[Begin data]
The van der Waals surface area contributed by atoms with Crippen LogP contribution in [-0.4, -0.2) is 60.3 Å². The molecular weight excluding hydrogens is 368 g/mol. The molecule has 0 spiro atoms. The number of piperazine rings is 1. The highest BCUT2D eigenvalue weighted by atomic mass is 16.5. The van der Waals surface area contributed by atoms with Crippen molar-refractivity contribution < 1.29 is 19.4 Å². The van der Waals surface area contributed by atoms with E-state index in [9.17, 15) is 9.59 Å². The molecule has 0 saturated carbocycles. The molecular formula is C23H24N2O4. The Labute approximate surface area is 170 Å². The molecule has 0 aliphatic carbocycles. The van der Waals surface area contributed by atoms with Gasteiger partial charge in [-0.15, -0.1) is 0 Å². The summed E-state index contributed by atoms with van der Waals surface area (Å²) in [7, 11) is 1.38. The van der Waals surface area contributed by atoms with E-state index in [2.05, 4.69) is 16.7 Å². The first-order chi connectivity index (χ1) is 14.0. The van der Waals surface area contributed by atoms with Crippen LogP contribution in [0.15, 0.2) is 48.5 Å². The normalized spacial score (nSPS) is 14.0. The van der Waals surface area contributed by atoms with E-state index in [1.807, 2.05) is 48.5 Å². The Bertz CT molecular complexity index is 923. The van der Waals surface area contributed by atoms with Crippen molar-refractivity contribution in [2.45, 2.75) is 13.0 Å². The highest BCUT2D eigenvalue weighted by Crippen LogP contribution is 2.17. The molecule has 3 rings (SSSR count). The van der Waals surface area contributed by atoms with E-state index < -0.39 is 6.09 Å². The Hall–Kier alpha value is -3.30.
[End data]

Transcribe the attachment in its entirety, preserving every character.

The van der Waals surface area contributed by atoms with Crippen LogP contribution in [-0.4, -0.2) is 60.3 Å². The molecular weight excluding hydrogens is 368 g/mol. The molecule has 0 spiro atoms. The number of piperazine rings is 1. The highest BCUT2D eigenvalue weighted by atomic mass is 16.5. The van der Waals surface area contributed by atoms with Crippen molar-refractivity contribution < 1.29 is 19.4 Å². The van der Waals surface area contributed by atoms with E-state index in [9.17, 15) is 9.59 Å². The molecule has 0 saturated carbocycles. The molecular formula is C23H24N2O4. The Labute approximate surface area is 170 Å². The molecule has 0 aliphatic carbocycles. The van der Waals surface area contributed by atoms with Gasteiger partial charge in [-0.15, -0.1) is 0 Å². The summed E-state index contributed by atoms with van der Waals surface area (Å²) in [7, 11) is 1.38. The van der Waals surface area contributed by atoms with E-state index in [2.05, 4.69) is 16.7 Å². The first-order chi connectivity index (χ1) is 14.0. The van der Waals surface area contributed by atoms with Crippen LogP contribution in [0.15, 0.2) is 48.5 Å². The normalized spacial score (nSPS) is 14.0. The van der Waals surface area contributed by atoms with E-state index in [1.807, 2.05) is 48.5 Å². The Bertz CT molecular complexity index is 923. The van der Waals surface area contributed by atoms with Crippen molar-refractivity contribution in [2.45, 2.75) is 13.0 Å². The highest BCUT2D eigenvalue weighted by Crippen LogP contribution is 2.17. The molecule has 3 rings (SSSR count). The van der Waals surface area contributed by atoms with E-state index < -0.39 is 6.09 Å². The Hall–Kier alpha value is -3.30.